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It is our mission to provide education, resources and support to individuals, loved ones, caregivers and professionals affected by Alzheimer's and other dementias in our community.
Special Thank You to Paula Anderson the founder of the Dementia Connection of Havasu!
I am a retired R.N. and owe my excellent clinical training to Presbyterian-University Hospital in Pittsburgh, where I was born and raised. I am one of four girls, and all four are registered nurses.
After working for 6 years in Family Practice, I spent the next 40 years with a focus on Long Term Care and education, working in 3 states. Before retirement, I was blessed to work my last three years in Hospice Care.
In 2013 my husband and I relocated to Lake Havasu full time to care for my father-in-law, who had Dementia. I joined Dementia Connection of Havasu that year, and have been a volunteer for the last 9 years, focusing primarily on facilitating Support Groups, and offering education on the journey through Dementia. I also joined the Virtual Dementia Tour team, helping to provide the “Walk in their shoe experience.
I have been married for 53 years to my husband, Jim. We have two daughters, and five grandchildren – two in Phoenix and 3 in Missouri. In our spare time, which sometimes isn’t much with volunteering, we like to travel to camp. I sing in two choirs and enjoy sewing and crocheting, as well as church activities.
My incentive for volunteering with Dementia Connection, is being able to offer support and education, based on my nursing experience, to those who are on the journey through Dementia; and as Teepa Snow says, to encourage a Positive Approach to care.
We are volunteers from the community who are dedicated to providing increased understanding of the many causes of dementia. We are here to provide support and education to reduce the “stigma” associated with dementia.
We do this through
Dementia Connection of Havasu holds regular support group meetings on the first and third Tuesdays of each month at 1:00 pm
Meetings are held at Havasu Community Health Foundation, 2126 McCulloch Blvd. N, Suite 5.
An activity group is provided for your loved one, if needed, to afford caregivers the opportunity to attend group.
If you are interested, please call (928) 453-8190 to make a reservation for activity group.
When dementia strikes, it affects the whole community, not just the individual. Support Group provides a confidential setting for round table discussion, which allows attendees to share their experiences, learn new coping skills, and help others, while helping themselves.
Learning to create a positive environment for those with dementia for those with dementia can only come from attempting to walk in their shoes.
This 30 minute tour will help you to instill hope in professional and family caregivers, providing them with a tool to move from sympathy to empathy and to better understand the behaviors and needs of their loved ones and patients.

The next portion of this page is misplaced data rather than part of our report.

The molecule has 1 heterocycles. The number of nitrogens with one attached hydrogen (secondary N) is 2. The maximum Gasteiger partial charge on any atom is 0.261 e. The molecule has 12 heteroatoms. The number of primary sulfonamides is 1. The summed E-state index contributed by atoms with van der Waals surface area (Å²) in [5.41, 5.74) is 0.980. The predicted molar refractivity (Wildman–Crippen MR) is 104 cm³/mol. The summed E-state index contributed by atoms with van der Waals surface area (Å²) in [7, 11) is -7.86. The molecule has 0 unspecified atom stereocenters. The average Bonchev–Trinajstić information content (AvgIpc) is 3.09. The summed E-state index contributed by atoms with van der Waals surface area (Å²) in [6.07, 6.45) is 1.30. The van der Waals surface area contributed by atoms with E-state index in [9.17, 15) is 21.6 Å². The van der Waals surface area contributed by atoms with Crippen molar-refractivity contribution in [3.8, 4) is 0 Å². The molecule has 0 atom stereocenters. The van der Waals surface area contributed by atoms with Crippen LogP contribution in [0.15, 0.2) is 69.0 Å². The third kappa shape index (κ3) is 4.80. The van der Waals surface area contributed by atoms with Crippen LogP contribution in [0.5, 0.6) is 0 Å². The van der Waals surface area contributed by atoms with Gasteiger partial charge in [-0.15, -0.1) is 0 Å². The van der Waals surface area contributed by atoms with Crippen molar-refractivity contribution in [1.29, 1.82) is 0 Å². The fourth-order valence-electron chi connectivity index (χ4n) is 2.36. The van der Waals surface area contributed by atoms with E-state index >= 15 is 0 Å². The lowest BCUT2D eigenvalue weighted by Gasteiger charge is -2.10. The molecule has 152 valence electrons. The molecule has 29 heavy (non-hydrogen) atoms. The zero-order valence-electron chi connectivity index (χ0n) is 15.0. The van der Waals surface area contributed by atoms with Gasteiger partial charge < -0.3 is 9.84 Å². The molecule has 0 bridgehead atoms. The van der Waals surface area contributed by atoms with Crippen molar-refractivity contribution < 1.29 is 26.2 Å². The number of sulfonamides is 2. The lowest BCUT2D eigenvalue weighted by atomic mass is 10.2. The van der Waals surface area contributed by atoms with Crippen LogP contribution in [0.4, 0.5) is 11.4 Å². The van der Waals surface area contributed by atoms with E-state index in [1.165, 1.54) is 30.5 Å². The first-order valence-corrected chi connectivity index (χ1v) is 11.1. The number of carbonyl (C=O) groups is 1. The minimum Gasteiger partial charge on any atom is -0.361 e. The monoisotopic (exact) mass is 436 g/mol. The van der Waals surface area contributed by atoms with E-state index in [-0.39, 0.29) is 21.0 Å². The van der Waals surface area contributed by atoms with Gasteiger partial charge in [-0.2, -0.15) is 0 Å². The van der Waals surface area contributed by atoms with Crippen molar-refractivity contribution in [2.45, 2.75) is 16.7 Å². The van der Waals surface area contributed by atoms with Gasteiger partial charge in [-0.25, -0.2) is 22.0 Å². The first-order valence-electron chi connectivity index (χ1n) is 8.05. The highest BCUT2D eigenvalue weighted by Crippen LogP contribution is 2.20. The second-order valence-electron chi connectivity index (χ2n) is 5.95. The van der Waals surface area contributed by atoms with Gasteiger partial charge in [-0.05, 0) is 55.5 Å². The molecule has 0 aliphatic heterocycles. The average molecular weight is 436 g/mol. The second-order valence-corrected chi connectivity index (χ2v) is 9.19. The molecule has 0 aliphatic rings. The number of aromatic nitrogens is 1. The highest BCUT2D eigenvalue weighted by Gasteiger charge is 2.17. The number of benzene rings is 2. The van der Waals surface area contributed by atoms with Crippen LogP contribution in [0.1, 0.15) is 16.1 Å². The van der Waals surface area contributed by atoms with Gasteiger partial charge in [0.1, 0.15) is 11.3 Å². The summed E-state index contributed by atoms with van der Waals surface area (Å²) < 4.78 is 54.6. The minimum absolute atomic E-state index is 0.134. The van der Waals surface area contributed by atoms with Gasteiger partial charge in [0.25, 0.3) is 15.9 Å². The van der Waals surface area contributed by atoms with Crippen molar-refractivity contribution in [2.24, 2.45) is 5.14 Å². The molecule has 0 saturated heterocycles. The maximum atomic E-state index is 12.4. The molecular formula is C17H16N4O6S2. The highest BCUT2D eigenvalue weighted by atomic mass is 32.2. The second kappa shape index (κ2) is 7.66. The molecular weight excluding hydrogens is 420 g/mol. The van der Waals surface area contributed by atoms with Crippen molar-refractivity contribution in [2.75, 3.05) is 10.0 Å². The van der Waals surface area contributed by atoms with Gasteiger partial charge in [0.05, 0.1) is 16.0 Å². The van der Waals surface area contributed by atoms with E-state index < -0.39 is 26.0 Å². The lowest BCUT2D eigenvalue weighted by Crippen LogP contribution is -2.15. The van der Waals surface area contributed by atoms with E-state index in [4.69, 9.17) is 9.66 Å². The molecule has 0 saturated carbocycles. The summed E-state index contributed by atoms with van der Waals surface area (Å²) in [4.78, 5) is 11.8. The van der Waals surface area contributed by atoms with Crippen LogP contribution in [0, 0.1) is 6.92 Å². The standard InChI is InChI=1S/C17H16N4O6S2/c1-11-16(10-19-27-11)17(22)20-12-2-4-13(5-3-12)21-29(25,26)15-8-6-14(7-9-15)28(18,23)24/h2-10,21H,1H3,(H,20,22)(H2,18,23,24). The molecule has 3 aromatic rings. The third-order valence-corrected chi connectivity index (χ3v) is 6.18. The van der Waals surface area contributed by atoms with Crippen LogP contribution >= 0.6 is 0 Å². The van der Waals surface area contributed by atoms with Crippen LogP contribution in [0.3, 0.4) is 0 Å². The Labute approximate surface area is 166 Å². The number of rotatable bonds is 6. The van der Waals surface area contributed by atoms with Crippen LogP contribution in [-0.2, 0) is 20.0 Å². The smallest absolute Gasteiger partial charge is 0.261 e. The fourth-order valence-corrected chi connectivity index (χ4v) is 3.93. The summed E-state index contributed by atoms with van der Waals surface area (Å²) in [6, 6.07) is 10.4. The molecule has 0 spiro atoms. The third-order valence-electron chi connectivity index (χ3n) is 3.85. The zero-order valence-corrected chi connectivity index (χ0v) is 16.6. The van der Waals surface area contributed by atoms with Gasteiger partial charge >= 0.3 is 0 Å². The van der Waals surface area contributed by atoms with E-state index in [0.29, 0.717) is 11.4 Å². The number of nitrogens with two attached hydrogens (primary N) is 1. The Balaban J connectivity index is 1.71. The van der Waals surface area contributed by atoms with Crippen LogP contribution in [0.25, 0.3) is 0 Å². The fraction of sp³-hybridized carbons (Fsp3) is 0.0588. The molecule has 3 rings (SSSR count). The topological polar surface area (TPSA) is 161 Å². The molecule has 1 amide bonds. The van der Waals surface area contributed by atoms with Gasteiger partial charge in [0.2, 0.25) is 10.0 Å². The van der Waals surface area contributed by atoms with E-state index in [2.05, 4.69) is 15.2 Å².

Appointment are required, please call (928) 453-8190
We use patented sensory tools and instruction designed by Second Wind Dreams. The tour enables caregivers to experience for themselves a “walk in the shoes” of a person with dementia, and the physical and mental challenges which they face on a daily basis. The experience increases awareness for the caregiver to provide better person-centered care.
Dementia is a general term that describes a group of symptoms-such as loss of memory, judgment, language, complex motor skills, and other intellectual function-caused by the permanent damage or death of the brain’s nerve cells, or neurons.
Although Alzheimer’s disease is the most common cause of dementia in persons over the age of 65, it represents about 60 percent of all dementias.
Other causes of dementia include, but are not limited to vascular disease, caused by stroke or blockage of blood supply to the brain, dementia with Lewy bodies, excessive alcohol consumption, head trauma, and in some cases, frontotemporal dementia in younger age groups.
The clinical symptoms and the progression of dementia vary, depending on the type of disease causing it, and the location and number of damaged brain cells. Some types progress slowly over years, while others may result in sudden loss of intellectual function.
Each type of dementia is characterized by different pathologic, or structural, changes in the brain, such as an accumulation of abnormal plaques and tangles in individuals with Alzheimer’s disease, and abnormal tau protein in individuals with frontotemporal dementia.
Although every case of Alzheimer’s disease is different, experts have identified common warning signs of the brain disease. Remember, Alzheimer’s disease is not a normal part of aging, and it is important to look for signs that might indicate Alzheimer’s disease versus basic forgetfulness or other conditions. With Alzheimer’s disease, these symptoms gradually increase and become more persistent.
If someone is exhibiting these symptoms, the person should check out his or her concerns with a healthcare professional. Awareness of these warning signs is not a substitute for a consultation with a primary care provider or other qualified healthcare professional.
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Havasu Community Health Foundation (HCHF)
2126 McCulloch Blvd N Suite 14
Lake Havasu City, Arizona 86403
Phone: (928) 453-8190 Fax: (928) 453-8236
Open 9:00 am to 4:00 pm Monday through Friday
HCHF is a 501(c)3 public charity
Taxpayer identification #20-1839858